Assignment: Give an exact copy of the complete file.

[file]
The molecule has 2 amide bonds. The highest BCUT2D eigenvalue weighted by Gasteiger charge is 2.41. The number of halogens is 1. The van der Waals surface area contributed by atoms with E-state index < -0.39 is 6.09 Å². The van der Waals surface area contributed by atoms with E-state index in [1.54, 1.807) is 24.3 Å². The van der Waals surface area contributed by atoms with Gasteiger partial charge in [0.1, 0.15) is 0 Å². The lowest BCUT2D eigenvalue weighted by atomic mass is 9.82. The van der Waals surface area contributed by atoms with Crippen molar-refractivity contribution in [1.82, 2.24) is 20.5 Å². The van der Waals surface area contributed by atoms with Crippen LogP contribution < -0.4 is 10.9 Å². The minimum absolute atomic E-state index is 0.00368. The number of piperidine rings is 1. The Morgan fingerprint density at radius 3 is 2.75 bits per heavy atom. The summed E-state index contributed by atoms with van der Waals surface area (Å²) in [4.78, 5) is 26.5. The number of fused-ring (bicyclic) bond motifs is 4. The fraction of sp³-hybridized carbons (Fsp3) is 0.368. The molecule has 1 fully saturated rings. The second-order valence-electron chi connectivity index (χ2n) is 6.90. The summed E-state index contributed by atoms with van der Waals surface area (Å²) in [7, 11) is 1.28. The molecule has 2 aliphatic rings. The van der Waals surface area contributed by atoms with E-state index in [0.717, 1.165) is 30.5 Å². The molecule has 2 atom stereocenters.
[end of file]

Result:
The molecule has 2 amide bonds. The highest BCUT2D eigenvalue weighted by Gasteiger charge is 2.41. The number of halogens is 1. The van der Waals surface area contributed by atoms with E-state index < -0.39 is 6.09 Å². The van der Waals surface area contributed by atoms with E-state index in [1.54, 1.807) is 24.3 Å². The van der Waals surface area contributed by atoms with Gasteiger partial charge in [0.1, 0.15) is 0 Å². The lowest BCUT2D eigenvalue weighted by atomic mass is 9.82. The van der Waals surface area contributed by atoms with Crippen molar-refractivity contribution in [1.82, 2.24) is 20.5 Å². The van der Waals surface area contributed by atoms with Crippen LogP contribution < -0.4 is 10.9 Å². The minimum absolute atomic E-state index is 0.00368. The number of piperidine rings is 1. The Morgan fingerprint density at radius 3 is 2.75 bits per heavy atom. The summed E-state index contributed by atoms with van der Waals surface area (Å²) in [4.78, 5) is 26.5. The number of fused-ring (bicyclic) bond motifs is 4. The fraction of sp³-hybridized carbons (Fsp3) is 0.368. The molecule has 1 fully saturated rings. The second-order valence-electron chi connectivity index (χ2n) is 6.90. The summed E-state index contributed by atoms with van der Waals surface area (Å²) in [7, 11) is 1.28. The molecule has 2 aliphatic rings. The van der Waals surface area contributed by atoms with E-state index in [0.717, 1.165) is 30.5 Å². The molecule has 2 atom stereocenters.